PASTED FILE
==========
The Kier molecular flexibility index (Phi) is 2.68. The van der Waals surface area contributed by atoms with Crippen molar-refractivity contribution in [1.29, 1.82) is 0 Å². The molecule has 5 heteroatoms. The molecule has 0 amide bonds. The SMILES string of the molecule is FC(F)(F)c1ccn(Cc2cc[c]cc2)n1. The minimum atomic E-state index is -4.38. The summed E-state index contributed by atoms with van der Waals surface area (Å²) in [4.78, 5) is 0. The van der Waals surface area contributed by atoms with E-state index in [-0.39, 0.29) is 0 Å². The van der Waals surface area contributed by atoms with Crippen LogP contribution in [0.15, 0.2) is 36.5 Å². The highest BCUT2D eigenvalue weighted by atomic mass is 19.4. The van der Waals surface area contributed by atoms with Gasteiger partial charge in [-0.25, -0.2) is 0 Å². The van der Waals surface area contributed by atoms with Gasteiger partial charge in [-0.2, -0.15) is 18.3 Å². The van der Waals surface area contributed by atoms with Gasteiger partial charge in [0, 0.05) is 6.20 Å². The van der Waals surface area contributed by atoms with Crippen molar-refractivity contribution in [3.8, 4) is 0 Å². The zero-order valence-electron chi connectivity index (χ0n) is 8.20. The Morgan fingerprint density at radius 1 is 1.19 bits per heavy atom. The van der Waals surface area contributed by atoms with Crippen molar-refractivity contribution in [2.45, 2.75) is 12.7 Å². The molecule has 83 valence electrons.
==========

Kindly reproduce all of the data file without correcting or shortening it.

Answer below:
The Kier molecular flexibility index (Phi) is 2.68. The van der Waals surface area contributed by atoms with Crippen molar-refractivity contribution in [1.29, 1.82) is 0 Å². The molecule has 5 heteroatoms. The molecule has 0 amide bonds. The SMILES string of the molecule is FC(F)(F)c1ccn(Cc2cc[c]cc2)n1. The minimum atomic E-state index is -4.38. The summed E-state index contributed by atoms with van der Waals surface area (Å²) in [4.78, 5) is 0. The van der Waals surface area contributed by atoms with E-state index in [-0.39, 0.29) is 0 Å². The van der Waals surface area contributed by atoms with Crippen LogP contribution in [0.15, 0.2) is 36.5 Å². The highest BCUT2D eigenvalue weighted by atomic mass is 19.4. The van der Waals surface area contributed by atoms with Gasteiger partial charge in [-0.25, -0.2) is 0 Å². The van der Waals surface area contributed by atoms with Gasteiger partial charge in [-0.2, -0.15) is 18.3 Å². The van der Waals surface area contributed by atoms with Gasteiger partial charge in [0, 0.05) is 6.20 Å². The van der Waals surface area contributed by atoms with Crippen molar-refractivity contribution in [3.8, 4) is 0 Å². The zero-order valence-electron chi connectivity index (χ0n) is 8.20. The Morgan fingerprint density at radius 1 is 1.19 bits per heavy atom. The van der Waals surface area contributed by atoms with Crippen molar-refractivity contribution in [2.45, 2.75) is 12.7 Å². The molecule has 83 valence electrons.